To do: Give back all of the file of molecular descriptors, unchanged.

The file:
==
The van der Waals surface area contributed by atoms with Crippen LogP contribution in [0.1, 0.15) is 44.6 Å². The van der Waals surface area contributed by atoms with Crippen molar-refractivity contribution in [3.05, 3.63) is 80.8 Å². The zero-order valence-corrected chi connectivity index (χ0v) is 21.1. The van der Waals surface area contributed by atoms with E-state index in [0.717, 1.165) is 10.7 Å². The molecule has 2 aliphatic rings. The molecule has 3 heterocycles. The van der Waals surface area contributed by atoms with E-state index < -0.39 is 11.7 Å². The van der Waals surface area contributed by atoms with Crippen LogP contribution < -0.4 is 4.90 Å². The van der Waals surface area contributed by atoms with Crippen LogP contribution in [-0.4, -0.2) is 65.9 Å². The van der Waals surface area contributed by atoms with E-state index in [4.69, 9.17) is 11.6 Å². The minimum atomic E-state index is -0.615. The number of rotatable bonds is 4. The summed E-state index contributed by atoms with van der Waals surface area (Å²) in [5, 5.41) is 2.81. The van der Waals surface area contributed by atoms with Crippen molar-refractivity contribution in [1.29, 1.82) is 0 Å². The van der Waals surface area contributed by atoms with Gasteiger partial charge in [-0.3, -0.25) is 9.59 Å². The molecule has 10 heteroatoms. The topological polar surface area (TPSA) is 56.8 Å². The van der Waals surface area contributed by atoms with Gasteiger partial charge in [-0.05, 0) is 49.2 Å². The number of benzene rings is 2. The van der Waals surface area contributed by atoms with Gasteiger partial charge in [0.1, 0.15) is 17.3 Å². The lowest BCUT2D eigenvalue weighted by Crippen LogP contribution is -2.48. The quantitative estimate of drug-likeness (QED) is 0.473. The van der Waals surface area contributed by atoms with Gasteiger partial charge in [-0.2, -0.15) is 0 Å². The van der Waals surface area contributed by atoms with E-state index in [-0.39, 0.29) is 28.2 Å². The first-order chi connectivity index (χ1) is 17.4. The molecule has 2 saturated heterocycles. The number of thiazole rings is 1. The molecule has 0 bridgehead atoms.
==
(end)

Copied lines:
The van der Waals surface area contributed by atoms with Crippen LogP contribution in [0.1, 0.15) is 44.6 Å². The van der Waals surface area contributed by atoms with Crippen molar-refractivity contribution in [3.05, 3.63) is 80.8 Å². The zero-order valence-corrected chi connectivity index (χ0v) is 21.1. The van der Waals surface area contributed by atoms with E-state index in [0.717, 1.165) is 10.7 Å². The molecule has 2 aliphatic rings. The molecule has 3 heterocycles. The van der Waals surface area contributed by atoms with E-state index < -0.39 is 11.7 Å². The van der Waals surface area contributed by atoms with Crippen LogP contribution < -0.4 is 4.90 Å². The van der Waals surface area contributed by atoms with Crippen LogP contribution in [-0.4, -0.2) is 65.9 Å². The van der Waals surface area contributed by atoms with E-state index in [4.69, 9.17) is 11.6 Å². The minimum atomic E-state index is -0.615. The number of rotatable bonds is 4. The summed E-state index contributed by atoms with van der Waals surface area (Å²) in [5, 5.41) is 2.81. The van der Waals surface area contributed by atoms with Crippen molar-refractivity contribution in [1.29, 1.82) is 0 Å². The van der Waals surface area contributed by atoms with Gasteiger partial charge in [-0.3, -0.25) is 9.59 Å². The molecule has 10 heteroatoms. The topological polar surface area (TPSA) is 56.8 Å². The van der Waals surface area contributed by atoms with Gasteiger partial charge in [-0.05, 0) is 49.2 Å². The number of benzene rings is 2. The van der Waals surface area contributed by atoms with Gasteiger partial charge in [0.1, 0.15) is 17.3 Å². The lowest BCUT2D eigenvalue weighted by Crippen LogP contribution is -2.48. The quantitative estimate of drug-likeness (QED) is 0.473. The van der Waals surface area contributed by atoms with Gasteiger partial charge in [-0.2, -0.15) is 0 Å². The van der Waals surface area contributed by atoms with E-state index in [-0.39, 0.29) is 28.2 Å². The first-order chi connectivity index (χ1) is 17.4. The molecule has 2 saturated heterocycles. The number of thiazole rings is 1. The molecule has 0 bridgehead atoms.